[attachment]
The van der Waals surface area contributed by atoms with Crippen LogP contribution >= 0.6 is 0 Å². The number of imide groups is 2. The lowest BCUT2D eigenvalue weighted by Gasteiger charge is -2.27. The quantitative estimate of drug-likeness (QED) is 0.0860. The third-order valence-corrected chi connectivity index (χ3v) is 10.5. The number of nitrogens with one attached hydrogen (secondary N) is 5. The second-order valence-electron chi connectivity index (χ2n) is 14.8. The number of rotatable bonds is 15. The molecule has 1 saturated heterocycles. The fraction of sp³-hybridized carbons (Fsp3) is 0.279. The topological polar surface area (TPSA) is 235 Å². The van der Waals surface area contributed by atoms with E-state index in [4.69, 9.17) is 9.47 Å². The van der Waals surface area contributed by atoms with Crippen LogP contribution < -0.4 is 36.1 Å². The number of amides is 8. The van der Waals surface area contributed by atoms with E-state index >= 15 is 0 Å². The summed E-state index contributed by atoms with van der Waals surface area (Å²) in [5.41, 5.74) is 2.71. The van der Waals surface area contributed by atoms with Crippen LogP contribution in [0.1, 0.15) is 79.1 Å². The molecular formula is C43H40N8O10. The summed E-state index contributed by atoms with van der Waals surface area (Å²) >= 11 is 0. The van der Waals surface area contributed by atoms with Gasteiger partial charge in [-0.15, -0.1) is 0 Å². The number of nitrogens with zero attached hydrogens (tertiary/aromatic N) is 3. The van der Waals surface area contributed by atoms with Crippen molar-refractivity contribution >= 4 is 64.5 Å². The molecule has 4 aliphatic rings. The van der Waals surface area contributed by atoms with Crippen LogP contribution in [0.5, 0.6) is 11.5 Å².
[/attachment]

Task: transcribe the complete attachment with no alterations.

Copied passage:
The van der Waals surface area contributed by atoms with Crippen LogP contribution >= 0.6 is 0 Å². The number of imide groups is 2. The lowest BCUT2D eigenvalue weighted by Gasteiger charge is -2.27. The quantitative estimate of drug-likeness (QED) is 0.0860. The third-order valence-corrected chi connectivity index (χ3v) is 10.5. The number of nitrogens with one attached hydrogen (secondary N) is 5. The second-order valence-electron chi connectivity index (χ2n) is 14.8. The number of rotatable bonds is 15. The molecule has 1 saturated heterocycles. The fraction of sp³-hybridized carbons (Fsp3) is 0.279. The topological polar surface area (TPSA) is 235 Å². The van der Waals surface area contributed by atoms with E-state index in [4.69, 9.17) is 9.47 Å². The van der Waals surface area contributed by atoms with Crippen LogP contribution < -0.4 is 36.1 Å². The number of amides is 8. The van der Waals surface area contributed by atoms with E-state index >= 15 is 0 Å². The summed E-state index contributed by atoms with van der Waals surface area (Å²) in [5.41, 5.74) is 2.71. The van der Waals surface area contributed by atoms with Crippen LogP contribution in [0.1, 0.15) is 79.1 Å². The molecular formula is C43H40N8O10. The summed E-state index contributed by atoms with van der Waals surface area (Å²) >= 11 is 0. The van der Waals surface area contributed by atoms with Gasteiger partial charge in [-0.15, -0.1) is 0 Å². The number of nitrogens with zero attached hydrogens (tertiary/aromatic N) is 3. The van der Waals surface area contributed by atoms with Crippen molar-refractivity contribution >= 4 is 64.5 Å². The molecule has 4 aliphatic rings. The van der Waals surface area contributed by atoms with Crippen LogP contribution in [0.5, 0.6) is 11.5 Å².